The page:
In terms of key metrics, you need to begin looking at the factors that influence those four levers of sales velocity. This includes top-of-the-funnel metrics such as the number of
- Opportunities created
- Outbound messages sent
- Calls being made
How many of the above got a response? Of those responses, how many convert into a meeting? The following are some of the pertinent metrics I typically consider. There are also some relevant metrics around the sales cycle. Opportunity conversion rate, for instance. Stage by stage in the sales cycle, here are some of the questions you need to ask:
- What is the conversation rate?
- Where do things dip?
- Where do we lose deals?
- Why do we lose deals?
- How long does it take for the reps to go through each stage?
- Where does it take the longest? Why is that?
Numerous metrics can help, some of which will be similar across companies. However, enablement can't directly impact revenue through these metrics. The next layer of metrics—leading indicators of revenue are metrics that enablement can influence. These typically include competencies, behaviors, processes, engagement, and maybe metrics on the tech side. While there might be other aspects that enablement can control, attributes like competencies, behaviors, etc., are flexible and dynamic because they depend on what we are doing and work well as leading indicators.
Let’s consider a company that needed to solve building business cases for their reps. There's a direct correlation to win rates. For instance, those reps who made compelling business cases had a higher win rate than those who didn’t. If you want to impact the win rate or impact stage conversion at that business stage, the competency you would need to focus on is the ability to build compelling business cases.
If this specific ability to build robust business cases could be measured as a skill, behavior, and leading indicator, how many deals is it impacting? Over a particular value, there will be a business case. If we can show impact, then that's something that enablement can do. A rep may choose not to do it. But if enablement can impact and influence this, that's one way of correlating to revenue impact. Ultimately, we're seeing the right opportunities by developing more business cases.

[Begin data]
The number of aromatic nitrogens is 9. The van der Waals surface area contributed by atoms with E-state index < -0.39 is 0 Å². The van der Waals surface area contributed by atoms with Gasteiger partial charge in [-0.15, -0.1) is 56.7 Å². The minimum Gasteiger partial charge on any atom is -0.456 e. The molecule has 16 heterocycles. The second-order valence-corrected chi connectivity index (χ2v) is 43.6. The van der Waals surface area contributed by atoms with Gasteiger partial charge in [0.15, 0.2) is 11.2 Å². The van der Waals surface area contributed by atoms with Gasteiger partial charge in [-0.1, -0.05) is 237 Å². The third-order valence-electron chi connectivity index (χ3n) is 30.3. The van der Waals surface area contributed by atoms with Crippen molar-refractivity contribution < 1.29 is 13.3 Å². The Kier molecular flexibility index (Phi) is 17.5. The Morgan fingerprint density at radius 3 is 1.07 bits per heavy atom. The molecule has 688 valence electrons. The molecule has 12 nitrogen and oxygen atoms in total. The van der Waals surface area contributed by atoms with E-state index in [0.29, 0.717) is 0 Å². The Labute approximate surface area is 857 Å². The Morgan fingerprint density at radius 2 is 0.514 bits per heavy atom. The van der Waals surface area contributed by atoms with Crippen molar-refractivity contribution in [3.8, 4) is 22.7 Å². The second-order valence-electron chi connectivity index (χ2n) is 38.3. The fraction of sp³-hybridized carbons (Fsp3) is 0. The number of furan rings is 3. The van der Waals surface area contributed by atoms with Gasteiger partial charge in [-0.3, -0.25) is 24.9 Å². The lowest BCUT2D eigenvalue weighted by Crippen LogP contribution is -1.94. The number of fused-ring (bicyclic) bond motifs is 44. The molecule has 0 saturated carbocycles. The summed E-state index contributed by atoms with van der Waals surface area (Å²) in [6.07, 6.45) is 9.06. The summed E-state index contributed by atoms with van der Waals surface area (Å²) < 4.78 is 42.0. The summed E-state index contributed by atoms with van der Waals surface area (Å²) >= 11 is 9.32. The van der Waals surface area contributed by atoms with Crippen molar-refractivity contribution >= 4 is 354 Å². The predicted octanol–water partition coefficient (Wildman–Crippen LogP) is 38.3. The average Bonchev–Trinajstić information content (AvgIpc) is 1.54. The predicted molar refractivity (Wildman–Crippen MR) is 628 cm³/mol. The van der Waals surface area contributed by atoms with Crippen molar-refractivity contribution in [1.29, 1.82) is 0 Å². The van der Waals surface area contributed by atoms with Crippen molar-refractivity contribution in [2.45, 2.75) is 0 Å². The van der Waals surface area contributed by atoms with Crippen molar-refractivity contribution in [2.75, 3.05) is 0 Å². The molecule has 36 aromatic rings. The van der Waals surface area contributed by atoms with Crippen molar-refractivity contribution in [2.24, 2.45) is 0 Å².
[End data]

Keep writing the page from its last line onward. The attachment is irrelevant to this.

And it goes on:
- Does that have an impact on that division?
- Does that have an impact on the cost savings?
- Does that have an impact on win rates?
- Does that impact revenue?
The last metric is value setting as the enablement program. This is the Simon Sinek Golden Circle.
This starts with a ‘why’, going up to the ‘how,’ and ending with a ‘what.’ The ‘why’ here is revenue and sales velocity. The ‘how’ corresponds to the conversion rates and the competency of the leading indicators, while the ‘what’ is the revenue of the enablement program.
The problem that many enablers have today is that they start with the what, which translates to, “We are going to do some negotiation training.”
Why? Because that's what we've been asked to do. They may not get into the ‘why’ part of it too deeply. They might not have to do the ‘how’ because they will transfer the knowledge, but they don't get there. That’s why things are breaking down.
Enablement is partially about sales because it’s all about selling internally. This includes behavioral shifts and changes, processes, tech, etc. Everything is an uphill battle without buy-in from key stakeholders, managers, and leaders.
This could also lead to adoption and engagement rates dipping in the name of proof. Here’s how I go about getting buy-in from key stakeholders:
Frontline managers in the field have the battle scars to show for it and know what is happening. Their information and first-hand knowledge are critical to helping us understand the field. The first thing is to listen to your front-line managers.
What are they saying? What are they asking for? They've been seeing the bullets, and they've been seeing what is happening. Enablement can always say, ‘The data is telling me this. So let's just do that.’ However, there needs to be context.
That means there needs to be empathy for what is happening on the field and why it may be happening. This understanding only comes from communicating with the key stakeholders in the business.
While enablers talk a lot about data and being data-driven, those are pertinent with empathy for frontline managers and your reps. Data does play a part and helps highlight what is working, what is not, and why. Sometimes, that information shines a light on aspects that may not be accessible to the frontline leaders. For instance, you can't use that to shed light on behavioral aspects.
Let’s use a sporting analogy here. Suppose a top-class athlete has just run a 100-meter race. The coach will analyze what has happened in every stride, from the starting to the finishing position and everything in between. This analysis will allow the coach to tell the athlete, “You need to avoid X. You need to be doing ABC a little earlier. You rushed Y, you need to slow down here.”
These nuances only come to light when the coach has analyzed something in-depth. That level of analysis, not just in terms of data but in terms of behavior and competence, can undoubtedly shed light. Ultimately, enablement is here to help frontline leaders to hit their goals. That's what we need to show them. Questions to ask around that could include some of the following:
- What is the goal?